One of the most vexing dilemmas we face in the Global Development and Population Program has to do with how, when, and why we work directly with small non-governmental organizations that operate only in one country—let’s call them “in-country NGOs.” Given the small size of our team relative to our grantmaking budget, and the fact that we operate from a home base in Menlo Park, California, more often we make grants to larger organizations that work in multiple countries, generally from a base in the U.S. or Europe.
Let me illustrate with a couple of examples, drawn from the portfolio of grantees with whom I’ve had the chance to visit during a trip to Dakar this week. You’ll quickly see why it’s not a simple choice.
As one example: We’ve provided support over several years to Associates in Research and Education for Development, or ARED, a small, well-respected Senegalese organization that seeks to advance multilingual education. The team is dynamic and committed, working out of modest offices on a shoestring budget. With our funding, ARED has developed a model of mother-tongue instruction for early primary school; the model was rigorously evaluated and, in large measure as a result of the positive evaluation findings, the Government of Senegal is now interested in extending the model to 1,000 government schools.
Working with ARED, rewarding as it has been, has meant a lot of effort on both sides of the relationship, with each of us trying hard to understand and work with foreign systems and timelines. Keeping things on track has required tremendous patience—again, on both sides—and several interventions by consultants providing technical support just to deal with the foundation-grantee relationship, let alone the content of what ARED is trying to do.
Here’s a contrasting example: In Senegal, we’ve also provided support to several civil society organizations advocating for better reproductive health policies and accelerated progress in family planning. In that part of the portfolio, we’ve supported Senegal-focused projects of international NGOs like IntraHealth International.
The international NGOs know how to write proposals, track money in familiar ways, and prepare high quality reports that are easy to understand. Using resources they get from big grants and contracts with official donors like USAID, they have offices and are staffed well, making it relatively easy to get new work up and going when we provide a grant. They speak our language, in every sense of the phrase.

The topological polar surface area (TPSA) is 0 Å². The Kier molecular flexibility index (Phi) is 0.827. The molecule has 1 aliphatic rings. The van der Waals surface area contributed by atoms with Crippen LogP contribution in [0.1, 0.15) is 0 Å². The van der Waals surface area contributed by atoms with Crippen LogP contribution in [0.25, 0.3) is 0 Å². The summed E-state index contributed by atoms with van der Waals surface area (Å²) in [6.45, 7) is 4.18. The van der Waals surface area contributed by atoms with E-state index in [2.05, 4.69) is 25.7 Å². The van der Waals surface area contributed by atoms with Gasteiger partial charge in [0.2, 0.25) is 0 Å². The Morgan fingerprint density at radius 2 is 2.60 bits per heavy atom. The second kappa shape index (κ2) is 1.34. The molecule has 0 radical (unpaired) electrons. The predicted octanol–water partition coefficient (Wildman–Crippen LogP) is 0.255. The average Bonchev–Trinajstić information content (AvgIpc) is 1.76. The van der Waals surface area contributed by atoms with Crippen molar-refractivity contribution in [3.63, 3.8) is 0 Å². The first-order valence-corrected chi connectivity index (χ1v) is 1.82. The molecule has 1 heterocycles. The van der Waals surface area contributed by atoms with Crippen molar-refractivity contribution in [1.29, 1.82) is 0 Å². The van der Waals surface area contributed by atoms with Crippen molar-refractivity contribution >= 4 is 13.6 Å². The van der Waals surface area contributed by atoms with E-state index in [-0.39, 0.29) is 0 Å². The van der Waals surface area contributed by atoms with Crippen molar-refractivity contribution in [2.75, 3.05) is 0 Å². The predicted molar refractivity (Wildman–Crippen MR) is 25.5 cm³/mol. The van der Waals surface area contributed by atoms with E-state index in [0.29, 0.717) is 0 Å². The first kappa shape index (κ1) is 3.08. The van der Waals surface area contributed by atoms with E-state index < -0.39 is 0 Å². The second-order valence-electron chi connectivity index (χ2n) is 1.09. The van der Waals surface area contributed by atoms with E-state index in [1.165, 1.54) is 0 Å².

The benefits of working with international NGOs are quite real. Though there’s no getting around the fact that these are external agents who are able to work in the country only because they are funded to do so, they find and work with excellent Senegalese experts, and develop partnerships with in-country NGOs. They understand the context well, and can be influential through their contacts both within the country and internationally. Moreover, they can amplify the impact of work we fund by sharing what they learn from one country to others.
Figuring out when to work with international NGOs and when to work with in-country NGOs is the stuff of much discussion and debate, not just for us but also for many other funders. All of us within the Global Development and Population Program see the value and the promise of working with those who have the deepest, sustained commitment to social change and are drawn to work with promising in-country NGOs. But our relatively small team also knows that the level of effort required to make those relationships succeed is something we could not manage across our whole portfolio of 300 or so grantees. And even if we could, we might be missing the benefits of scale and scope.
So, what we will continue to ponder is the two-part question: Under what circumstances does it truly makes sense to work in-country, given our own constraints? And when we work with international NGOs, how can make sure they’re able to do more than serve as “middlemen”? I promise no magic solutions, but I do promise to write about this again when we have some answers.